Sleep Apnea/Snoring

Snoring often goes unnoticed, yet it stands as a significant contributor to sleep deprivation. Its disruptive effects extend not only to the person snoring but also to those nearby.

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Snoring may indicate the presence of sleep apnea and other sleep-related issues. Allow us to discover a tailored solution that suits your needs.

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What is Snoring?

Snoring results from the obstruction of the air passages during sleep. When asleep, throat muscles relax, leading to the backward displacement of the tongue. This relaxation narrows and softens the throat, causing it to become more collapsible. When you breathe, these changes create vibrations within the throat’s walls, producing the characteristic loud and unpleasant snoring sound. These vibrations are more pronounced during inhalation but can also occur, to a lesser extent, during exhalation.

In some cases, the throat walls can collapse entirely, completely obstructing the airways, a condition known as sleep apnea. Sleep apnea can be a serious health concern, leading to moments of halted breathing during sleep. Severe cases of sleep apnea require immediate medical attention.


Approximately 40% of men and

24% of women snore on a regular basis


Louder snorers are more likely to suffer from Obstructive Sleep Apnea (OSA)

How Can I Stop Snoring?

For a comprehensive evaluation of your snoring, it’s advisable to seek guidance from a sleep specialist. However, if your snoring is sporadic, mild, and doesn’t disrupt your daily life or leave you feeling tired upon waking, you can consider trying these self-help methods:

  • Refrain from using tranquilizers, antihistamines, or sleeping pills before bedtime.
  • Work on achieving a healthy weight.
  • Establish consistent sleep routines.
  • Avoid alcohol consumption at least four hours before bedtime.
  • Refrain from eating for three hours prior to going to sleep.
  • Try sleeping on your side rather than your back.

When to Talk to Your Doctor

If you snore and experience any of the following indicators, it’s advisable to consult a sleep specialist:

  • Morning headaches
  • Excessive daytime sleepiness
  • Recent weight gain
  • Confusion upon awakening during the night
  • Morning fatigue despite adequate sleep duration
  • Altered levels of concentration, attention, or memory
  • Instances of breathing pauses while you sleep (which may be more noticeable to your partner)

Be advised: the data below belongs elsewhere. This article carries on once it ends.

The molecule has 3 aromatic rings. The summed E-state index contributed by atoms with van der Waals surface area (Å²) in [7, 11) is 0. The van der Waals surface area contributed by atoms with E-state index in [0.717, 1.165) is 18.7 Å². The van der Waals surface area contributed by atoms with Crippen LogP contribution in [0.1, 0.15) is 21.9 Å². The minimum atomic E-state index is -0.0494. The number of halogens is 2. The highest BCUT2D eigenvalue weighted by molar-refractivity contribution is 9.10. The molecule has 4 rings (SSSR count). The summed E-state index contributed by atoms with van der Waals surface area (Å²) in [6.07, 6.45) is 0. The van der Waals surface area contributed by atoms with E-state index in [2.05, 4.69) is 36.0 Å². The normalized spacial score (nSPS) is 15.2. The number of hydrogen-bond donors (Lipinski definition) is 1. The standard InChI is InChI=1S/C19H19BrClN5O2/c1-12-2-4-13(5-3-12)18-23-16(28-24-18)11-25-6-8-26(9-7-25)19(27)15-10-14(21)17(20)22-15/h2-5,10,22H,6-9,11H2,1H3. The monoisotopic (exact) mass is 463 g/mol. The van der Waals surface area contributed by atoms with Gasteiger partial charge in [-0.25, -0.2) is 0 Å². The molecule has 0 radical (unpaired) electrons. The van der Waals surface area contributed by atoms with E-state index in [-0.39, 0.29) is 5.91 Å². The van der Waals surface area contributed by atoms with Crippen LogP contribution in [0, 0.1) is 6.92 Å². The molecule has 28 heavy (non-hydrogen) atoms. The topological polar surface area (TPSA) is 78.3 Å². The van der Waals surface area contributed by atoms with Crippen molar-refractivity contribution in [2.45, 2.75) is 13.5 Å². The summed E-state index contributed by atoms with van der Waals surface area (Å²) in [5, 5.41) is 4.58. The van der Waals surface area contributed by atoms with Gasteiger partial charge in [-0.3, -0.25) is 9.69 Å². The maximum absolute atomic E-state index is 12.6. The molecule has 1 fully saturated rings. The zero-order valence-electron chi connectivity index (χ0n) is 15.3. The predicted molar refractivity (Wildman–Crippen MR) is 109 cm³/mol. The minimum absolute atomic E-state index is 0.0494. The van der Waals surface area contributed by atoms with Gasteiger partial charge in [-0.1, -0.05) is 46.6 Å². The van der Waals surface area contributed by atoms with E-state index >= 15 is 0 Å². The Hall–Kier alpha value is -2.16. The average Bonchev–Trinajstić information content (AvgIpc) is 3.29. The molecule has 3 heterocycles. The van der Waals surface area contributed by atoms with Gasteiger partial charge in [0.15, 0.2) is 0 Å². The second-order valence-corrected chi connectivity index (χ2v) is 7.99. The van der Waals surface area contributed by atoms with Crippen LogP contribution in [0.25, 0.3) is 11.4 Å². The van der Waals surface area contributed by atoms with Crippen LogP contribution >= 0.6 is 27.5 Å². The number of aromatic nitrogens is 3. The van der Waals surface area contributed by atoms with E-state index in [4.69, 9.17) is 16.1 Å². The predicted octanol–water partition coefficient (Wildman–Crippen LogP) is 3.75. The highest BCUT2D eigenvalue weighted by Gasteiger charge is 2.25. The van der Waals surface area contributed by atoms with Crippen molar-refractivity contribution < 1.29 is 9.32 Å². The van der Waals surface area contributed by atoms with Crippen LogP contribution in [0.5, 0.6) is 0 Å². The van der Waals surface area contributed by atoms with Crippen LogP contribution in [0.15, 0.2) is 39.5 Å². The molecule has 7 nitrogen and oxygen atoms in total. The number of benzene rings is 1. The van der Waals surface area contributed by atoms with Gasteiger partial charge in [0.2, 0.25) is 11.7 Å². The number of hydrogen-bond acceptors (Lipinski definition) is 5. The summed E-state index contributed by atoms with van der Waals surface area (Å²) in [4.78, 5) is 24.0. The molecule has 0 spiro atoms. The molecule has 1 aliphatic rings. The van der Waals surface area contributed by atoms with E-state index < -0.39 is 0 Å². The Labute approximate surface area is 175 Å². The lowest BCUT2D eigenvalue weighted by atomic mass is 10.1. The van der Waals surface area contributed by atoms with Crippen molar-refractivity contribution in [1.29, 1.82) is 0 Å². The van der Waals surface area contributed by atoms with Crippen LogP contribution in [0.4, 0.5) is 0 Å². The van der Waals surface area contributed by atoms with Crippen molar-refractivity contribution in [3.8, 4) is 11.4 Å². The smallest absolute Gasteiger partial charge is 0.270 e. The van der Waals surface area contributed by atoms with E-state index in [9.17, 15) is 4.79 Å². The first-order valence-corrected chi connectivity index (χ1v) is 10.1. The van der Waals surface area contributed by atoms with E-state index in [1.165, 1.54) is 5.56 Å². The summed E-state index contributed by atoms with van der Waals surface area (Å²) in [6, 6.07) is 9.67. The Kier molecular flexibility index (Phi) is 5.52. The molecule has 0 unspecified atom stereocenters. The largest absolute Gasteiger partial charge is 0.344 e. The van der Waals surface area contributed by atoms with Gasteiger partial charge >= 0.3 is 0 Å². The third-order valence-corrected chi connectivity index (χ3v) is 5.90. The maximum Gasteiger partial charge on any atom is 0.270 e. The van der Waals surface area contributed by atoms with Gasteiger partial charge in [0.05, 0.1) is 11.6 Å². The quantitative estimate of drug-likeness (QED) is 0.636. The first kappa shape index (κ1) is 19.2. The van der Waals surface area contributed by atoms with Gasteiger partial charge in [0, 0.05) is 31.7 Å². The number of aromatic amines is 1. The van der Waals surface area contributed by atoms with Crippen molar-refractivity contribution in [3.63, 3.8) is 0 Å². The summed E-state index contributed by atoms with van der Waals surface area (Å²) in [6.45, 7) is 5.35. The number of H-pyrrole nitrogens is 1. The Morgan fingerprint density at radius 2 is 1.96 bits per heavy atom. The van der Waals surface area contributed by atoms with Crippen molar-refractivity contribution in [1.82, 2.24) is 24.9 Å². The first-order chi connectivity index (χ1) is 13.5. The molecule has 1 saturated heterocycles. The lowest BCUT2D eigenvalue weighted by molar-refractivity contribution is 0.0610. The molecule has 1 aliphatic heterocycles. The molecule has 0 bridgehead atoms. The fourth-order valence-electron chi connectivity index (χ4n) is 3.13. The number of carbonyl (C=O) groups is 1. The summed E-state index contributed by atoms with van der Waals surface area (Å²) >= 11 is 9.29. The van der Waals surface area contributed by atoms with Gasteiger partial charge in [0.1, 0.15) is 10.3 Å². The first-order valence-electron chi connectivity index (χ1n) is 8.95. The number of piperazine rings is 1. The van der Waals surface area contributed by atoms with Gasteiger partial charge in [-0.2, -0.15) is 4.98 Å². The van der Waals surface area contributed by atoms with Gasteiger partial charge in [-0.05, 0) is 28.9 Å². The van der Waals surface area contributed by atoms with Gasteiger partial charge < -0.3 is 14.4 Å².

And here’s how to do it as an ordered list:

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  1. Morning headaches
  2. Excessive daytime sleepiness
  3. Recent weight gain
  4. Confusion upon awakening during

    If your physician determines that your snoring is not indicative of a more severe issue, they may recommend an oral appliance. This device can effectively reduce your snoring and enhance the quality of your partner’s sleep.

    Causes of Snoring

    Snoring occurs when the airway leading to your mouth and nose becomes obstructed. Several factors can impede airflow, including:

    • Blocked nasal airways: Some individuals only snore during allergy seasons or when dealing with a sinus infection. Conditions like nasal polyps or a deviated septum (when the nasal wall is misaligned) can also lead to airway blockages.
    • Weak throat and tongue muscles: Overly relaxed throat and tongue muscles may collapse into the airway, causing snoring.
    • Bulky throat tissue: Excess weight can contribute to bulky throat tissue. In some cases, children may snore due to enlarged tonsils and adenoids.
    • Elongated uvula or soft palate: Having a long soft palate or uvula (the hanging tissue at the back of your mouth) can narrow the space between your nose and throat. This can result in vibrations and collisions between these tissues during breathing, obstructing the airway.
    • Substance use: The consumption of alcohol or muscle relaxants can excessively relax tongue and throat muscles, leading to snoring.
    • Sleeping position: Snoring is often associated with sleeping on your back. Using an excessively soft or large pillow can also contribute to the issue.
    • Sleep deprivation: Insufficient sleep can cause your throat muscles to relax excessively, leading to snoring.

    Diagnoses and Treatments for Snoring

    The individual who brings your snoring to your attention is often your partner, and your doctor will inquire about symptoms from both of you.

    To investigate potential airway obstructions, such as chronic nasal congestion from conditions like rhinitis or sinusitis, a deviated septum, or enlarged tonsils, your doctor will also delve into your medical history and conduct a physical examination.

    There are several approaches to address snoring:

    • Lifestyle adjustments: Your doctor may recommend reducing alcohol intake before bedtime, quitting smoking, or achieving weight loss.
    • Surgical options: Various surgical techniques can be employed to address snoring, including the removal or reduction of throat tissues.
    • CPAP (Continuous Positive Airway Pressure): This device is designed to manage sleep apnea and can also help reduce snoring by delivering air pressure into your airways while you sleep.
    • Oral appliances: You can wear a small plastic device in your mouth while sleeping, which helps keep your airways open by positioning your mouth or tongue.

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